March 19, 2013
Shortcut Map Could Simplify The Hunt For Disease-Causing Genes
April Flowers for redOrbit.com - Your Universe Online
Certain diseases are caused by single gene mutations, and with current techniques for identifying the disease-causing gene producing hundreds of potential gene candidates, it is difficult for scientists to pinpoint the single causative gene. New research led by Rockefeller University scientists has led to the creation of a map of gene "shortcuts" to simplify the hunt for disease-causing genes.
The research team reported their findings in the online early edition of Proceedings of the National Academy of Sciences (PNAS).
"High throughput genome sequencing technologies generate a plethora of data, which can take months to search through," says Itan. "We believe the human gene connectome will provide a shortcut in the search for disease-causing mutations in monogenic diseases."
The team designed applications for use of the human gene connectome, beginning with a gene called TLR3, which is important for resistance to herpes simplex encephalitis — a life threatening infection from the herpes virus that can cause significant brain damage in genetically susceptible children. Previous research from the St. Giles laboratory, led by Jean-Laurent Casanova, revealed children with HSE have mutations in TLR3 or in genes that are closely functionally related to TLR3. To follow the GPS metaphor, these genes are biologically a short distance from TLR3, leading scientists to believe novel herpes simplex encephalitis-causing genes are also expected to have a short biological distance from TLR3.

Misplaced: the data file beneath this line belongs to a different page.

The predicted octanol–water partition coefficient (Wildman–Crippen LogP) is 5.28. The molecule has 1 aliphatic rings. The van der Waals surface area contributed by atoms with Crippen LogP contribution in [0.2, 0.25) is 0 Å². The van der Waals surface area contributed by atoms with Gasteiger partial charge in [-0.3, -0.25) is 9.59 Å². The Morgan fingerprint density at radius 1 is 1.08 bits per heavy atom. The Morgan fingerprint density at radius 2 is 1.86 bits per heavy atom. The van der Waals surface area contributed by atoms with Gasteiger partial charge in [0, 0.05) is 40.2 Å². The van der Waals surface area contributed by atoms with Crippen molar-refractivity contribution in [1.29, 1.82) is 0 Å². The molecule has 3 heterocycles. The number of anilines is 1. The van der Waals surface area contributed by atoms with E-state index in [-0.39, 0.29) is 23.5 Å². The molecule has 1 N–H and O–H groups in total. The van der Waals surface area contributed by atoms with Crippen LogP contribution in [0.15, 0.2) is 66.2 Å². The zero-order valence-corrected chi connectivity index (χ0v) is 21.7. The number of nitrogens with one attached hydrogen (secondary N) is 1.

The team included researchers from the Necker Hospital for Sick Children, the Pasteur Institute in Paris, and Ben-Gurion University in Israel. They tested the capability of the human gene connectome to predict a disease-causing gene by sequencing exomes, (which are all DNA of the genome that is coding for proteins), of two patients recently shown to carry mutations of a separate gene, TBK1.
"Each patient's exome contained hundreds of genes with potentially morbid mutations," says Itan. "The challenge was to detect the single disease-causing gene."
The researchers sorted the genes by their predicted biological proximity to TLR3, finding TBK1 at the top of the list in both patients. They successfully predicted two other genes, EFGR and SRC, as part of the TLR3 pathway before they were experimentally validated, using the TLR3 connectome. They applied other gene connectomes — the set of all human genes sorted by their distance to a particular gene — to detect Ehlers-Danlos syndrome and sensorineural hearing loss disease causing genes.
"The human gene connectome is, to the best of our knowledge, the only currently available prediction of the specific route and distance between any two human genes of interest, making it ideal to solve the needle in the haystack problem of detecting the single disease causing gene in a large set of potentially fatal genes," says Itan. "This can now be performed by prioritizing any number of genes by their biological distance from genes that are already known to cause the disease.
"Approaches based on the human gene connectome have the potential to significantly increase the discovery of disease-causing genes for diseases that are genetically understood in some patients as well as for those that are not well studied. The human gene connectome should also progress the general field of human genetics by predicting the nature of unknown genetic mechanisms."